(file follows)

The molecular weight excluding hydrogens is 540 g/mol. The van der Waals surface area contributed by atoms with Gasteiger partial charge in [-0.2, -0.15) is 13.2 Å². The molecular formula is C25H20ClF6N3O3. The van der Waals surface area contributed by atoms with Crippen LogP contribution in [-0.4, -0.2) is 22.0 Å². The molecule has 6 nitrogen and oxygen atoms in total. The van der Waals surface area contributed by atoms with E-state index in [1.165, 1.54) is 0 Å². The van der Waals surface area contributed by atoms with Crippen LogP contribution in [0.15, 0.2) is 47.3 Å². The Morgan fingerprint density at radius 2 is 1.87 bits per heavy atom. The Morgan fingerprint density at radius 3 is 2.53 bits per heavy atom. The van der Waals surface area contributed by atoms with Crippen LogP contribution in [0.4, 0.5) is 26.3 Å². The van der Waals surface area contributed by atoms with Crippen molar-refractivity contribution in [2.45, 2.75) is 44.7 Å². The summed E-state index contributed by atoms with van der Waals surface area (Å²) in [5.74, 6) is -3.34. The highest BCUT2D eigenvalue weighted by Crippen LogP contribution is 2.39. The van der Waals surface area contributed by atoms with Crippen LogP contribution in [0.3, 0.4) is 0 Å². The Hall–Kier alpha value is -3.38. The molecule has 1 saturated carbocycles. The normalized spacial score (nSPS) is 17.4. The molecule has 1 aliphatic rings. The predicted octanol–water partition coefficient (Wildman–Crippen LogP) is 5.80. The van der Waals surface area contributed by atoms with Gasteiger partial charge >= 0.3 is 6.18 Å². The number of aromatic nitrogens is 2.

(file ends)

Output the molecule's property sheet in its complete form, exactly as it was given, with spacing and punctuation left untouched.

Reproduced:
The molecular weight excluding hydrogens is 540 g/mol. The van der Waals surface area contributed by atoms with Gasteiger partial charge in [-0.2, -0.15) is 13.2 Å². The molecular formula is C25H20ClF6N3O3. The van der Waals surface area contributed by atoms with Crippen LogP contribution in [-0.4, -0.2) is 22.0 Å². The molecule has 6 nitrogen and oxygen atoms in total. The van der Waals surface area contributed by atoms with E-state index in [1.165, 1.54) is 0 Å². The van der Waals surface area contributed by atoms with Crippen LogP contribution in [0.15, 0.2) is 47.3 Å². The Morgan fingerprint density at radius 2 is 1.87 bits per heavy atom. The Morgan fingerprint density at radius 3 is 2.53 bits per heavy atom. The van der Waals surface area contributed by atoms with Crippen LogP contribution in [0.4, 0.5) is 26.3 Å². The van der Waals surface area contributed by atoms with Crippen molar-refractivity contribution in [2.45, 2.75) is 44.7 Å². The summed E-state index contributed by atoms with van der Waals surface area (Å²) in [5.74, 6) is -3.34. The highest BCUT2D eigenvalue weighted by Crippen LogP contribution is 2.39. The van der Waals surface area contributed by atoms with Crippen LogP contribution in [0.3, 0.4) is 0 Å². The Hall–Kier alpha value is -3.38. The molecule has 1 saturated carbocycles. The normalized spacial score (nSPS) is 17.4. The molecule has 1 aliphatic rings. The predicted octanol–water partition coefficient (Wildman–Crippen LogP) is 5.80. The van der Waals surface area contributed by atoms with Gasteiger partial charge >= 0.3 is 6.18 Å². The number of aromatic nitrogens is 2.